I’m one year away from graduating with my master’s degree in Library & Information Science, and last year, I took 2 readers’ advisory classes: Young Adult Literature & Resources, and Adult Popular Literature. I’ve been doing readers’ advisory at work for several years now, but this was the first truly formal readers’ advisory education I’d ever had, with graded assignments, lectures, and readings. Now, for avid readers, taking classes like these must seem like a dream come true. Reading bestsellers and popular books for homework?!
I thought so too. And don’t get me wrong – if I had to choose between reading popular fiction and reading a dusty article on the history of cataloging, I would choose popular fiction every single time, hands down. I think most people would. But reading for homework is actually more work than I realized. Here’s what I learned:
I don’t know if I’ll read as many books in a year as I did in 2016 (103), but I’m glad I was able to flex my reading muscles like this. And maybe this year I’ll get my intensive reading practice in with my first read-athon, if I can just plan ahead enough.
And in case you’re interested, here are five of my favorite books that I discovered from both of my classes, in no particular order:
Gabe is a high school DJ who was born as Elizabeth until just a few months ago when he began actively transitioning to life as a man. His parents think he’s crazy and refuse to call him anything but Elizabeth, most of his classmates are unaware of his life as Gabe, and in the middle of all this, Gabe is trying to navigate the typical high school world of dating, relationships, and trying to figure out who he is. The book is written by a cisgender author, but the story is beautiful, inspiring, heartbreaking, and written with a lot of sensitivity.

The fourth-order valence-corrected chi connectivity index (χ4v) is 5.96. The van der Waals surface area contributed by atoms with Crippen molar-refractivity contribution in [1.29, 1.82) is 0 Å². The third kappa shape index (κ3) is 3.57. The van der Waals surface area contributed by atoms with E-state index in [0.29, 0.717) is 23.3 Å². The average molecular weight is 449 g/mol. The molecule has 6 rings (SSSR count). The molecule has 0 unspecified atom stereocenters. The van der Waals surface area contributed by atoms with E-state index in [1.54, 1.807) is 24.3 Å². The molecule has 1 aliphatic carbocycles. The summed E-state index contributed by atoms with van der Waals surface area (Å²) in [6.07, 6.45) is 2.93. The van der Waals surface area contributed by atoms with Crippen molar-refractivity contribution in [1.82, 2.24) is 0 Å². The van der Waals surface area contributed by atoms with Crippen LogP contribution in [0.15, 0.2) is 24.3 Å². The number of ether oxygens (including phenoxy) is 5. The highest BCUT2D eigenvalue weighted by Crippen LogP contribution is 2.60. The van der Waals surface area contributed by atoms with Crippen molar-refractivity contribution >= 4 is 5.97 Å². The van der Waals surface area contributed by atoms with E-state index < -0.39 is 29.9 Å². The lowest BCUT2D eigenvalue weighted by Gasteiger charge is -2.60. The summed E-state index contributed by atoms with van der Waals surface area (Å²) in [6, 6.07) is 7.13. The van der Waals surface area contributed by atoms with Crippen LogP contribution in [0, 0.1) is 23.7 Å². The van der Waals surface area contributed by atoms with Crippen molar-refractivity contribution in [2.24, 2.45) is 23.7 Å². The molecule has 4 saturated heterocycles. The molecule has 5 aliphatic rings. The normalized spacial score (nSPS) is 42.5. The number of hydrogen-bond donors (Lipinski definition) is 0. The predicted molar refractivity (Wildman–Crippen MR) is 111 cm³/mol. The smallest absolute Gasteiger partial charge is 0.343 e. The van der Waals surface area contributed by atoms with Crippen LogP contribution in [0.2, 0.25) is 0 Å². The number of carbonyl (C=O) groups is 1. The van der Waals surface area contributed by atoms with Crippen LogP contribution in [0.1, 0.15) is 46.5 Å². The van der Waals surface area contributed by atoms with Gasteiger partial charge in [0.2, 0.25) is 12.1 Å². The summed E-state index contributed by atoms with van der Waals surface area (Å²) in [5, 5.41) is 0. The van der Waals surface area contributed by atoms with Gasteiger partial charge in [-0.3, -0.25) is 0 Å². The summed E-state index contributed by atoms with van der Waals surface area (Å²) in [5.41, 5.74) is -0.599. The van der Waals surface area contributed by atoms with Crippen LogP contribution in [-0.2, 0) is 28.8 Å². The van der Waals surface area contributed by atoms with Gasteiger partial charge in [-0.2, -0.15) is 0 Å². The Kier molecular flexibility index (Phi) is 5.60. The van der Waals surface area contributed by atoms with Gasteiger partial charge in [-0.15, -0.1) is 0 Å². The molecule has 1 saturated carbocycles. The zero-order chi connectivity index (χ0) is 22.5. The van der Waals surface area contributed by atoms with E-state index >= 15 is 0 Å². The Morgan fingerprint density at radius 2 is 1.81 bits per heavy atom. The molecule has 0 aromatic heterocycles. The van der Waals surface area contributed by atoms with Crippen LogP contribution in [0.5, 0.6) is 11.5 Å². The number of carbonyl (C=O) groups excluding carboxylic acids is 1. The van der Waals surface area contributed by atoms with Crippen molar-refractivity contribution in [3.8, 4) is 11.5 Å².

Nora Lopez is 17 during the infamous New York City Summer of 1977. This is the summer of arson, electrical failure across the city, and the Son of Sam, a serial killer who shoots young people on the streets, seemingly at random. But Nora has her own problems on top of this as well, including an out-of-control brother, a distant father, rent problems, and a cute guy who works with her at the deli. But is dating even worth the risk when the Son of Sam enjoys picking off teenagers late at night? Technically, I read this book after my young adult class ended, but I came to it after reading Meg Medina’s other mega-popular YA novel for class, Yaqui Delgado Wants to Kick Your Ass. I liked Yaqui Delgado, but I LOVED Burn Baby Burn – compelling, suspenseful, and a great coming of age story.
HeLa cells have factored into almost every significant scientific breakthrough since the 1960’s, including the polio vaccine, cancer research, in-vitro fertilization, and cloning. But the cells were taken without consent from a poor black farmer named Henrietta Lacks, who died from cervical cancer and was buried in an unmarked grave. This is the story of Henrietta, her family’s struggles to have her name recognized for her unknowing contributions to science, and the history of ethical science. The history was fascinating enough on its own, but what I really loved about this book was that Rebecca Skloot gives the story such a compassionate, human quality through her interviews and experiences with Henrietta’s surviving family members.
Cora and her younger sister Mimi are sent to live with their eccentric Aunt Ida in the tiny British village of Byers Guerdon, who gives them a less than warm welcome. The house is isolated, the surrounding woods are creepy and forbidding, and there’s something their Aunt Ida isn’t telling them. As Cora puts together the mystery of the house, she learns that she and Mimi are entwined in a terrifying history that has held the village in its grasp for centuries. If you think YA horror can’t be as scary as horror written for adults, you need to read this book. It chilled me to the bone, and on more than one occasion, I started to freak out about turning the lights off in my apartment.
I can’t begin to describe the plot of this mega-awesome graphic novel, so I’ll just say it’s Girl Scouts meets girl power with mythology and supernatural creatures and hipster yetis and I loved it to pieces. It was the most joyously bizarre, unapologetically girl-centric story I’ve read in a long time, and I’ve been recommending it to just about everyone at work for the last six months.